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Does the Doctor have to Answer Questions Based on Assumed Facts

By Rosenberg, Minc, Falkoff & Wolff, LLP. posted in Blog Uncategorized on Sunday, June 28, 2015.

Should the Doctor Answer Questions that are Based on Assumed Facts

Should the Doctor Answer Questions that are Based on Assumed Facts

In a medical malpractice case, the plaintiff's lawyer is questioning the doctor during a deposition, and he asks the doctor to assume a certain set of facts to be true. The doctor interrupts the lawyer, and says he does not agree that the facts are true. Does the doctor have to answer the lawyer's hypothetical question when he disagrees with the lawyer's set of facts?

The answer is yes, the doctor has to answer the question. According to the law, the plaintiff's lawyer is permitted to ask hypothetical questions during the pretrial questions and answers session known as a deposition. The deposition session takes place in the attorney's office, in the presence of a court reporter, and the answers are given under oath.

At this deposition, the attorney will ask the doctor to assume certain facts to be true, and then answer the questions asked. The lawyer will go ahead a give the doctor a list of facts that he believes is true. After that the lawyer will ask the doctor hypothetical questions.

The Doctor is Obligated to Answer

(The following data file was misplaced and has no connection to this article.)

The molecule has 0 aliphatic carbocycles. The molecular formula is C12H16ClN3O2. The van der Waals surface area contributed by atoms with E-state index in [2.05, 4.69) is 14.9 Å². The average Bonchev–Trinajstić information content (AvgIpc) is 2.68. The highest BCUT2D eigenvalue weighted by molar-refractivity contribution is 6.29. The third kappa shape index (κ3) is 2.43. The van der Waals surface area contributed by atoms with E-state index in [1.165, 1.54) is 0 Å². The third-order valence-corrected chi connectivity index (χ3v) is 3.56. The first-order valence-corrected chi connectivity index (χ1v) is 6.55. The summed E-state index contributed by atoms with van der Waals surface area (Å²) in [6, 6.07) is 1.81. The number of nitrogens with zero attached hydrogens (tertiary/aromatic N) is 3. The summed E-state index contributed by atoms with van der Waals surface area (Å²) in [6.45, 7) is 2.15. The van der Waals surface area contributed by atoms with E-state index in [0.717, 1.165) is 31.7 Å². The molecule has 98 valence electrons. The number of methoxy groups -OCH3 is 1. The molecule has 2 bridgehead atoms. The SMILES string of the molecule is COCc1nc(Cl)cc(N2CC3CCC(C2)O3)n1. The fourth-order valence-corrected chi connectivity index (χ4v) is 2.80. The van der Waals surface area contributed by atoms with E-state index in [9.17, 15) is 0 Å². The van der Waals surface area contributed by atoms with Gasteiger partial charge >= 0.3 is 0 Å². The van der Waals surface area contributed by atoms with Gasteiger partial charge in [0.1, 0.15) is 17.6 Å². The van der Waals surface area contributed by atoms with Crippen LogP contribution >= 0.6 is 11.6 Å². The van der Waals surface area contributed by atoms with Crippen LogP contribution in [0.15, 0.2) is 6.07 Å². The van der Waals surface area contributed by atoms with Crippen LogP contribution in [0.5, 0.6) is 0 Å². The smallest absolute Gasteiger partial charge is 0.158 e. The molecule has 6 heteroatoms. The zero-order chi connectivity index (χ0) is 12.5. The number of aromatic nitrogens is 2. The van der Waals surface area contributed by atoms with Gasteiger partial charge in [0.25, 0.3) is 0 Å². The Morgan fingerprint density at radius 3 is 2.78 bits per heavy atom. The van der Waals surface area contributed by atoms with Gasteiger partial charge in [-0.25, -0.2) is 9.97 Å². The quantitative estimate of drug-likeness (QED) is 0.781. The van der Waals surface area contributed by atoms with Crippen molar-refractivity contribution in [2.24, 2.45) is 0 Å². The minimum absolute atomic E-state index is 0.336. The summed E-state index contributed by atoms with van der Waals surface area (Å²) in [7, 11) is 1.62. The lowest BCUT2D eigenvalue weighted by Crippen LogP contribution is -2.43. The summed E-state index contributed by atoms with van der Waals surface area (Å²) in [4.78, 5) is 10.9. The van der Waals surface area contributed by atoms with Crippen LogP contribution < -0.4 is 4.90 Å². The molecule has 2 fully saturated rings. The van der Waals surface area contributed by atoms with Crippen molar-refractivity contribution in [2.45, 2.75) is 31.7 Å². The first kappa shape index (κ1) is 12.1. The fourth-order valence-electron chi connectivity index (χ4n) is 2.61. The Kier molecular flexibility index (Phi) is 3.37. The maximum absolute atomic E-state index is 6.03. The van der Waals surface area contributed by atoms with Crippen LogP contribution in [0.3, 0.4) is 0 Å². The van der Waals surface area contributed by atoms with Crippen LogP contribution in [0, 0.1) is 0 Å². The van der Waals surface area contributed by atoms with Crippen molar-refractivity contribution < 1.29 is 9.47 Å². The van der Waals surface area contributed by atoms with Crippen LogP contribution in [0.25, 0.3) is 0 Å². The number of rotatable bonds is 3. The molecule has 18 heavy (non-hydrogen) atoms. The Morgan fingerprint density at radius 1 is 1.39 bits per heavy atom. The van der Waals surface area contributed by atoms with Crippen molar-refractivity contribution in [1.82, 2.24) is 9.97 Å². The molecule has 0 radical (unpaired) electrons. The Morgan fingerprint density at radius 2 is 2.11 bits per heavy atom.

For instance, the lawyer can ask, "Assuming the following facts are true, then would not treating a patient using this procedure would be a violation of the basic standards of medical care?" "Yes or no?" Now what if the doctor rather than going along with the assumed facts turns around and says that he disagrees with the set of facts and what the purpose of this question.

What should the plaintiff's lawyer do in such a situation? Should he change the set of facts, or should he argue with the doctor? The answer is no, the plaintiff's lawyer does not have to do any of these things, as the doctor is required and obligated by law to answer the questions as they are phrased. The plaintiff's lawyer might change the facts a little bit, if the doctor keeps objecting to them, but ultimately the doctor's attorney will tell him that he has to assume the set of facts to be true and answer the questions accordingly.

It does not matter if the fundamental structure of the question is vehemently opposed by the doctor.

Why Use Hypothetical Questioning?

The purpose of such a line of questioning is that the plaintiff's lawyer is using those facts that he believes to be true, which will be proved by the evidence and testimonies that will come later during the trial. This means that if these facts are proven true later and the jury finds them to be true, then the lawyer would want to hear it in the doctor's own word that treating the patient in this way was a violation of the basic standards of medical care.

The important aspect is the lawyer will be using the doctor's own words, which will be extremely powerful to the jury. Based on this reasoning, if ultimately at trial, the jury believes the plaintiff's side of the facts, then the lawyer can show to the jury the doctor's pretrial testimony where he has acknowledged and admitted that treating the patient in this particular way was definitely a departure from good and accepted standards of medical care.

In other words, if the doctor does not agree with the plaintiff's set of facts, it is fine, but he still has to answer the lawyer's question. The point is to get to the truth and there is more than one way to get there. The doctor should be expecting this strategy as well since his attorney should have told him to expect this line of questioning.

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